Artist: Isoda Koryūsai (礒田湖龍斎)

Print: A bijin admiring morning glories (朝顔を見る美人)

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Dates: created,1775
Dimensions: 4.75 in,26.75 in,Overall dimensions
Medium: Japanese color woodblock print

Signed: Koryūsai ga (湖龍斎画)

Related links: Museum of Fine Arts, Boston; Keio University;

Physical description:

This beauty stands musing in a private moment over a morning glory plant while holding a toothbrush near her mouth.


Illustrated in:

1) The Japanese Pillar Print: Hashira-e by Jacob Pins, page 152, #301.

2) a small black and white reproduction in the Illustrated Catalogues of Tokyo National Museum: Ukiyo-e Prints (1), #750.


This print is listed as #4 'Young woman in front of engawa looking at morning glory (asagao peom)' in appendix 3; section B: 'Bijinga One Woman per Design' in Allen Hockley's book on Koryūsai, p. 240, unillustrated.


The color of the woman's robe in the Lyon Collection example has kept more of its reds than has the one like it in the Museum of Fine Arts. Everyone familiar with 18th century prints, especially pillar prints, knows that they almost all of them have lost their original freshness and intensity. What is left for us to appreciate is more a matter of design than coloring.

Based on what we know today and through extrapolation, we can assume that the area behind the engawa and above the bamboo hedge was originally a lovely, rich blue. However, that blue would have been made from the dye of the dayflower which is known to be an absolutely fugitive color whether exposed to the air and light or not. Our guess for the original coloration of the shibori dyed obi she is wearing would be that it was probably created with another organic pigment which gave it a striking purple tone. Without a complete scientific examination we cannot know for sure.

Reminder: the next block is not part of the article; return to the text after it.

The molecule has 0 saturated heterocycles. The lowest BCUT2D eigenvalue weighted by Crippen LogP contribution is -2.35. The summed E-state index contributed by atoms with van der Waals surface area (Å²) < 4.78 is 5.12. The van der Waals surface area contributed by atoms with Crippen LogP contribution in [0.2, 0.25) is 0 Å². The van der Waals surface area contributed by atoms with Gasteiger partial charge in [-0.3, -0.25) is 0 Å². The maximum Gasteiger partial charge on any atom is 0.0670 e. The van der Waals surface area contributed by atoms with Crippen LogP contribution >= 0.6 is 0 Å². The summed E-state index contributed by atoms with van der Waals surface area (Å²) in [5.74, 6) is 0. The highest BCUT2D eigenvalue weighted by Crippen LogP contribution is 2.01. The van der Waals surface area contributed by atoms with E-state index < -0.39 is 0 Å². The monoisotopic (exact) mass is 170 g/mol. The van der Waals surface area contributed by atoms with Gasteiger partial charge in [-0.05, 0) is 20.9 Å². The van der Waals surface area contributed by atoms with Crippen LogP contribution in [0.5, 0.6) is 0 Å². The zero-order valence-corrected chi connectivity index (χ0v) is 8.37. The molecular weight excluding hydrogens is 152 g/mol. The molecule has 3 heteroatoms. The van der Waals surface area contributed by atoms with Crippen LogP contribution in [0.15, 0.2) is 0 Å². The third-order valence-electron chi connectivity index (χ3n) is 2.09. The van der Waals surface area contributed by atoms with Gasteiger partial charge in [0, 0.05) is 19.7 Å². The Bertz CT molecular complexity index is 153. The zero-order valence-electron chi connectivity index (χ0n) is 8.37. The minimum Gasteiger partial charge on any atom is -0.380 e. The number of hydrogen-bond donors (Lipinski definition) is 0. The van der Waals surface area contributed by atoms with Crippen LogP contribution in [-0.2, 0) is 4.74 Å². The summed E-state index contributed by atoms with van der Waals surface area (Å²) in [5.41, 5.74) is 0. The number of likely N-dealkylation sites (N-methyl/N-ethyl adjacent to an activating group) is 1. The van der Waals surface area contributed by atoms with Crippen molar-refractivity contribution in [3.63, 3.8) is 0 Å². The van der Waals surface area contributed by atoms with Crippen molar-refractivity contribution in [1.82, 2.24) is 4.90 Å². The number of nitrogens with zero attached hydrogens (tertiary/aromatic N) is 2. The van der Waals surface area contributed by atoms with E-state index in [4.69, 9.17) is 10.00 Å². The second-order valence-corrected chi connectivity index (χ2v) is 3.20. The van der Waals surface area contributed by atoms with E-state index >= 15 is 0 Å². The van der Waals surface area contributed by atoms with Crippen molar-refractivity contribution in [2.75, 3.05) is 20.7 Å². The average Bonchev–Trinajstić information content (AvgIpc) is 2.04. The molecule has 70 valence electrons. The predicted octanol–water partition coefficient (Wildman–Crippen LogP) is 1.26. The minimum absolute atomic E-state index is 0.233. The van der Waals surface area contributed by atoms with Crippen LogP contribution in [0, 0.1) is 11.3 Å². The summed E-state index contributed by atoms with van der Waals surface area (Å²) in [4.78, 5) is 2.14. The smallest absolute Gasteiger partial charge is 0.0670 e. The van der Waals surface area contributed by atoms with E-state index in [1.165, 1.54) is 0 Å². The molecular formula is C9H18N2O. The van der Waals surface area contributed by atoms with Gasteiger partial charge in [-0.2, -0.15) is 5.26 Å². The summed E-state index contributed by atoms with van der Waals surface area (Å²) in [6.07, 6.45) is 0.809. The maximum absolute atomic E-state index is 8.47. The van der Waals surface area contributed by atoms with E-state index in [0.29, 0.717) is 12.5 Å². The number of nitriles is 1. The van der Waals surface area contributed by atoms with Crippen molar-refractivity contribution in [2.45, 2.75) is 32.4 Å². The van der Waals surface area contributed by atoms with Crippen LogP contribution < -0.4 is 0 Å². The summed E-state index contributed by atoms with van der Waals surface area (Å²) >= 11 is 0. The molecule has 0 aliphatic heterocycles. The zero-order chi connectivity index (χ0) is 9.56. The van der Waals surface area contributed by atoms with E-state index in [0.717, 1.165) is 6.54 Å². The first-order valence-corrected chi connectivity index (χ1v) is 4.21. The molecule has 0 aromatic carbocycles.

This leaves the viewer with a less than perfect appreciation for this charming hashira-e. Yet, with a little imagination, one can picture this print as it once must looked.


Two short quotes from Allan Hockley's book on Koryūsai are worth mentioning here.

"Most extant hashira-e, moreover, are faded, blackened, and stained, indicating extensive exposure to light, soot, smoke, and the general wear and tear of continuous use."

"The tremendous number of hashira-e Koryūsai produced suggest that the market for pillar prints was insatiable. Koryūsai's compositional innovations certainly made his hashira-e uniquely attractive visual experiences."


The inscription reads:

朝顔や 水の溢るゝ 瑠璃の色